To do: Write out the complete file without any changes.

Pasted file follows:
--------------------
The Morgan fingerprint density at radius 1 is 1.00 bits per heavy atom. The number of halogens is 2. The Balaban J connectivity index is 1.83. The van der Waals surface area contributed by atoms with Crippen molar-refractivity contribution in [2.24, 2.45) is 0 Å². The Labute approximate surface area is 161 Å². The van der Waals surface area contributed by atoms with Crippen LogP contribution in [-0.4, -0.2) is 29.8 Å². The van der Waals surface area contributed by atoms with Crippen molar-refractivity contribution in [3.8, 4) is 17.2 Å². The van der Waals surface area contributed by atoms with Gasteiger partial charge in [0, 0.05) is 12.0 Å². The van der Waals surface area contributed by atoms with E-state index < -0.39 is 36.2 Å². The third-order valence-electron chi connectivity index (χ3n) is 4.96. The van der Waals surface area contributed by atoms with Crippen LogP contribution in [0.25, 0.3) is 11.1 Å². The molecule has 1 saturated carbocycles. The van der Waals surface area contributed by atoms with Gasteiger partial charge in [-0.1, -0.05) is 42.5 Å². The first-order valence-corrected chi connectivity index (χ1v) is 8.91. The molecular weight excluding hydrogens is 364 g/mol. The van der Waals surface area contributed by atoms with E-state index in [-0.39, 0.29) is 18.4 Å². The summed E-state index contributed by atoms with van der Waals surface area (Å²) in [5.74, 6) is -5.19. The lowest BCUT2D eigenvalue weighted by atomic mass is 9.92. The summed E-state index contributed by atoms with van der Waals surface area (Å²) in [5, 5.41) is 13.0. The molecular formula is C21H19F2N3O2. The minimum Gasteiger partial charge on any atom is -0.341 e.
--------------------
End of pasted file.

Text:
The Morgan fingerprint density at radius 1 is 1.00 bits per heavy atom. The number of halogens is 2. The Balaban J connectivity index is 1.83. The van der Waals surface area contributed by atoms with Crippen molar-refractivity contribution in [2.24, 2.45) is 0 Å². The Labute approximate surface area is 161 Å². The van der Waals surface area contributed by atoms with Crippen LogP contribution in [-0.4, -0.2) is 29.8 Å². The van der Waals surface area contributed by atoms with Crippen molar-refractivity contribution in [3.8, 4) is 17.2 Å². The van der Waals surface area contributed by atoms with Gasteiger partial charge in [0, 0.05) is 12.0 Å². The van der Waals surface area contributed by atoms with E-state index < -0.39 is 36.2 Å². The third-order valence-electron chi connectivity index (χ3n) is 4.96. The van der Waals surface area contributed by atoms with Crippen LogP contribution in [0.25, 0.3) is 11.1 Å². The molecule has 1 saturated carbocycles. The van der Waals surface area contributed by atoms with Gasteiger partial charge in [-0.1, -0.05) is 42.5 Å². The first-order valence-corrected chi connectivity index (χ1v) is 8.91. The molecular weight excluding hydrogens is 364 g/mol. The van der Waals surface area contributed by atoms with E-state index in [-0.39, 0.29) is 18.4 Å². The summed E-state index contributed by atoms with van der Waals surface area (Å²) in [5.74, 6) is -5.19. The lowest BCUT2D eigenvalue weighted by atomic mass is 9.92. The summed E-state index contributed by atoms with van der Waals surface area (Å²) in [5, 5.41) is 13.0. The molecular formula is C21H19F2N3O2. The minimum Gasteiger partial charge on any atom is -0.341 e.